Any industry opportunities or challenges?

Talking to colleagues I don’t think we are alone in the fact that one of our biggest challenges is recruitment of staff who are willing to embrace the demands of the hospitality industry.  And whilst it is a little unfair to label them all as millennial, nonetheless, I have experienced this as a growing problem that is unlikely to go away.  I feel that it would be remiss of us not to address it head on- potentially seeing a huge change in the dynamic (or way) that we employ staff.  The real opportunity is for those who find a way to embrace this change - perhaps stepping away from the traditional organization and work routine because the person that cracks the code will have the advantage of attracting the talent first.  Much like in the early 80’s when women were reentering the workplace

Most of us (myself included) tend to be a little conservative (with a small c), however, I think none of us can afford to ignore this (phenomenon) change in culture.

Inspiration for the business idea, and your vision for the business?

Weekapaug Inn, being a historic property that was constructed as an Inn, has a sense of place.  Post renovation the desire of the owners and the management team was to create a luxury experience without the formality that often goes hand in hand.  We are very fortunate to have natural beauty, access to the water both on the pond and the Atlantic Ocean, a naturalist on property and true coastal barefoot elegance just a two hour drive from New York City.  We are incredible lucky to be part of a collection of properties under the guidance and direction of Daniel Hostettler, the OHM director.  This not only really allows us to punch above our weight (in terms of our market exposure, public relations and the administrative support) but it also helps with the staffing challenges as mentioned previously in that we are greater than the sum of our parts in that we are able to not only share staff but recruit and train centrally.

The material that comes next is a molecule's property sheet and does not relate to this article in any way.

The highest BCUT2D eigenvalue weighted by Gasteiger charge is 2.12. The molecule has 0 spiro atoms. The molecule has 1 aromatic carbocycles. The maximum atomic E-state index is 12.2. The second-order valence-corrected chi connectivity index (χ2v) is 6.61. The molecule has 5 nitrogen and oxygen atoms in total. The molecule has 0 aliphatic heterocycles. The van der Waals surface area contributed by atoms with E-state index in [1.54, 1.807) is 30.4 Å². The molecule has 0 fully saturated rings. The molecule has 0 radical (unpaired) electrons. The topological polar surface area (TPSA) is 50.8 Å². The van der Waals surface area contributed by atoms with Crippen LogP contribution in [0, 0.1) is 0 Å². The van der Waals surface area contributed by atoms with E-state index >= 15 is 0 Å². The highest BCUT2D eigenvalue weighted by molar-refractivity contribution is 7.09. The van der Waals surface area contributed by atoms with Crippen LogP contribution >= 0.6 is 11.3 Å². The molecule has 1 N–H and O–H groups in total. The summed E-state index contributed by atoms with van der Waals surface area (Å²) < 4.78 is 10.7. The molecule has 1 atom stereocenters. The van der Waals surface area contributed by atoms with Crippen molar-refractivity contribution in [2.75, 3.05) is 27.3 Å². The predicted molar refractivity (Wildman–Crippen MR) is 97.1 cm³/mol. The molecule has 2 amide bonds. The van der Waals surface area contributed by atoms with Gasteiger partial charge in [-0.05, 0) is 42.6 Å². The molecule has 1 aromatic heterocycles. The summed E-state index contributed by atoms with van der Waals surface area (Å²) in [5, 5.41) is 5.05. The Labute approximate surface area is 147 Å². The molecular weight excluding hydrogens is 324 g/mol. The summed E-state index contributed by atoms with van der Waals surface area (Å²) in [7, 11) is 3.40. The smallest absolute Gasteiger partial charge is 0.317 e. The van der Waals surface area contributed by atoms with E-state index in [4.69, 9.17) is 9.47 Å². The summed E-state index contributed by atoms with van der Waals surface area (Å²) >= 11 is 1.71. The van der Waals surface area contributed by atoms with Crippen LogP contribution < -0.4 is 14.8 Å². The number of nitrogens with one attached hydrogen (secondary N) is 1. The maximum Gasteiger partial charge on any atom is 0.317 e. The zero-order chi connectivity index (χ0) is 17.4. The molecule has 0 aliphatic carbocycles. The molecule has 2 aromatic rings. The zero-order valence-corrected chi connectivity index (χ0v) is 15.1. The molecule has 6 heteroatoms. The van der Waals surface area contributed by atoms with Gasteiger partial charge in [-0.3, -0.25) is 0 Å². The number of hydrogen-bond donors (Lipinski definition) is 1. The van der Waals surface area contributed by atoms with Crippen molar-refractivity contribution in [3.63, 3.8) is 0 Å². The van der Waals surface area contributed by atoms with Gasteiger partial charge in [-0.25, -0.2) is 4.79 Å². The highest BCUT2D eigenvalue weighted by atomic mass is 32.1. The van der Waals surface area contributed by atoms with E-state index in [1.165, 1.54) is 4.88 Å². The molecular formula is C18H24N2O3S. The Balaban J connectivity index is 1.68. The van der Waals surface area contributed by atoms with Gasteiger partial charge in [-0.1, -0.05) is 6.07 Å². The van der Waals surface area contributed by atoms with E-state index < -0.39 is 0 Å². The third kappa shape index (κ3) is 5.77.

What’s next for the business in the near future?

We are looking at potential expansion to provide us with a purposeful event space both for weddings (currently a marquis area) and for corporate business which is vital for the seasonality of the inn.  

Your key initiatives for the success of the business?

Within my first few months at the property I was able to bring Tesla® on board to provide us with a vehicle charging station.  This not only was popular with many of our guests who drive Tesla vehicles but also has helped cement our position in the market as an environmentally conscious and focused property.  Whilst not particularly tangible in terms of increased business, it is remarkable how many of our guests now own electric powered vehicles.  

The other initiative that has really paid dividends is not a new concept at all- it is a return to true hospitality. We have gone back to basic.  Relais and Chateaux describe it as the soul of the Innkeeper.  Taking the time to speak to and thank every guest for choosing the Inn as their destination.  It was very humbling this year when Weekapaug Inn, having only been open post renovation for three years, was voted 27th in the World in the Travel + Leisure readers choice awards.